According to the population health management company a vast majority of patients (97 percent) believe it is important for any health institution, regardless of type or location, to have access to their full medical history in order to receive high-quality care. They also believe this should be possible in tihs digital age we live in.
Patients also rated factors the deem most important to receiving personalized care. Top priorities include having access to their own medical records (92 percent) and the ability for care providers to easily share and receive important information about their medical history—wherever they needed treatment (93 percent).
The survey suggests a significant gap between the level of information sharing that patients expect and what is possible today, Trancend Insight writes. While the health care industry has undergone rapid digitization in the last decade, effectively sharing medical information and communicating across many different health care information technology systems — often referred to as interoperability —has remained elusive.
The survey points to a recent interoperability study conducted by the American Hospital Association, stating only a quarter of all hospitals are able to functionally exchange (find, send, receive and use) clinical information with external providers. Another study published in the Journal of the American Medical Association found only 34.8 percent of specialists receive information about a patient from their referring primary care physician (PCP), even when the PCP attempts to share patient records. In other words, data is not traveling with patients despite the importance that they place on open access to their information.
“As an industry, the time has come to move beyond viewing interoperability as a philosophical challenge or a problem that we’ll eventually get our arms around,” said Thomas J. Van Gilder, MD, JD, MPH, Chief Medical Officer and Vice President of Informatics and Analytics at Transcend Insights. “This survey shows us that patients see strong information sharing as an essential element of high-quality care. It’s time that we live up to those expectations by giving care providers and health care systems the tools they need to stay connected around patient care.”
Benefit of doubt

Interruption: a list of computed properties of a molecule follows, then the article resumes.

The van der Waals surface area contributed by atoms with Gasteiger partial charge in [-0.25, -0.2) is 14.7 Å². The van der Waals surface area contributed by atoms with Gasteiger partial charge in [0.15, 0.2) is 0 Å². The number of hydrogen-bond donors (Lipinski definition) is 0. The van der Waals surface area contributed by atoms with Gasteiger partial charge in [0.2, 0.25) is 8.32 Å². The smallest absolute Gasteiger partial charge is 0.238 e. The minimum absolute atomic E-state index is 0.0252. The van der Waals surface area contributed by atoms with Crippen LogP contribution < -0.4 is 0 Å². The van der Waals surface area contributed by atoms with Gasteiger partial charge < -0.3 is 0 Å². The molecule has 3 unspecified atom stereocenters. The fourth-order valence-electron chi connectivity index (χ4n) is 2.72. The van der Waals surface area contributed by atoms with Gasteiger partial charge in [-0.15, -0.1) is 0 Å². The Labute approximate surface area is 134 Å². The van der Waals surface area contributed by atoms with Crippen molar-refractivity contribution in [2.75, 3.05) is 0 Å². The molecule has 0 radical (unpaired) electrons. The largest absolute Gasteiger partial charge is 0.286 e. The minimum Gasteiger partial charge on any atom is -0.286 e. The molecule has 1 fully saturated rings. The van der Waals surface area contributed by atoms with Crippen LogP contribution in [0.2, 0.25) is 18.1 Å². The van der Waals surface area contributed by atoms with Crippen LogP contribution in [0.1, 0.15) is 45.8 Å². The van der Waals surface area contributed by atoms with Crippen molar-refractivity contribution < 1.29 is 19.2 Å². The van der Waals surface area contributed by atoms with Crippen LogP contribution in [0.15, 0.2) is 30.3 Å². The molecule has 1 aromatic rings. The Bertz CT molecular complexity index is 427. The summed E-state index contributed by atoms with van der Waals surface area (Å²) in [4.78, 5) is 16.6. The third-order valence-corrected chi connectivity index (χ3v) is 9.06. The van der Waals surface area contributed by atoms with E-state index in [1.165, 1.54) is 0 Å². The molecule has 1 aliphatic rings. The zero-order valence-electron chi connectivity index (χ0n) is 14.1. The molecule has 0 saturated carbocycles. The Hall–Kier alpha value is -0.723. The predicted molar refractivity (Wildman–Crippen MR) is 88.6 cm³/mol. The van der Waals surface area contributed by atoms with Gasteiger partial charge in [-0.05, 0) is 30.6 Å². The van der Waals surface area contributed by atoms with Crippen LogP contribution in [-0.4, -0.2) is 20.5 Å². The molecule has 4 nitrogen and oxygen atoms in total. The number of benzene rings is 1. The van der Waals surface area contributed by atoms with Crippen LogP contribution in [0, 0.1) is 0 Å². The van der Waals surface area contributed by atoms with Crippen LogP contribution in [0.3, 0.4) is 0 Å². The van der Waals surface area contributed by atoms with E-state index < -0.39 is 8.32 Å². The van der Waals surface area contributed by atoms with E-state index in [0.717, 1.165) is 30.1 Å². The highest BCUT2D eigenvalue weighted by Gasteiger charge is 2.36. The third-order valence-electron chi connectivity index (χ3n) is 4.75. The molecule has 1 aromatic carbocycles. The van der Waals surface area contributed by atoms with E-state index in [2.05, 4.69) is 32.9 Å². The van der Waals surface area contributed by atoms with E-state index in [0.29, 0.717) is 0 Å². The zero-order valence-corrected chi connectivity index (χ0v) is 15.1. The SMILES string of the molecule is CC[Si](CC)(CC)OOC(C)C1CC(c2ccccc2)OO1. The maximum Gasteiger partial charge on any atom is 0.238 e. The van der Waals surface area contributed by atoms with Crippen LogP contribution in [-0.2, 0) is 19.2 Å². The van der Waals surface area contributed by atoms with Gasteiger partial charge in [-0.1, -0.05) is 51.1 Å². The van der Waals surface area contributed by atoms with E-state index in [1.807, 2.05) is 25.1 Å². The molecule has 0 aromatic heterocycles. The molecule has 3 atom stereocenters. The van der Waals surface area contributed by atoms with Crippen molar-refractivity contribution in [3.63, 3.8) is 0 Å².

The survey does suggests that patients may give their care providers the benefit of the doubt concerning data sharing and the ability of their medical records to travel with them. When respondents were asked whether or not their doctors could easily share and access important information about their medical history – whenever or wherever they needed care—72 percent of patients believed that this is in fact happening. Unfortunately, due to ongoing setbacks in connecting the sprawling health care system, this type of open access to records is rare.
Other key findings in the survey:
- 64 percent of patients say they use a digital device (including mobile apps) to manage their health and 71 percent believe it would be helpful for their doctor to have access to this information as part of their medical history.
- Patients are more likely to trust the health care they receive from a medical professional when he or she has access to their full medical history (38 percent versus 27 percent).
- A majority of patients surveyed believed that provider access to their full medical history is important to receiving high-quality care with 87 percent of respondents indicating that PCP access, in particular, is extremely or very important to receiving high-quality care.
About the survey and Trancend Insights
Transcend Insights conducted an online survey among U.S. adults who have seen a doctor within the past year. Fieldwork was conducted by Research Now between January 20 and January 26, 2017. A total of 2,597 responses to the survey were collected. Transcend Insights is a population health management company that is empowering lifelong well-being with The Platform Above. It’s partners leverage Transcend Insights’ enterprise solutions to analyze more than 7 billion clinical data points on 14.2 million patients every day.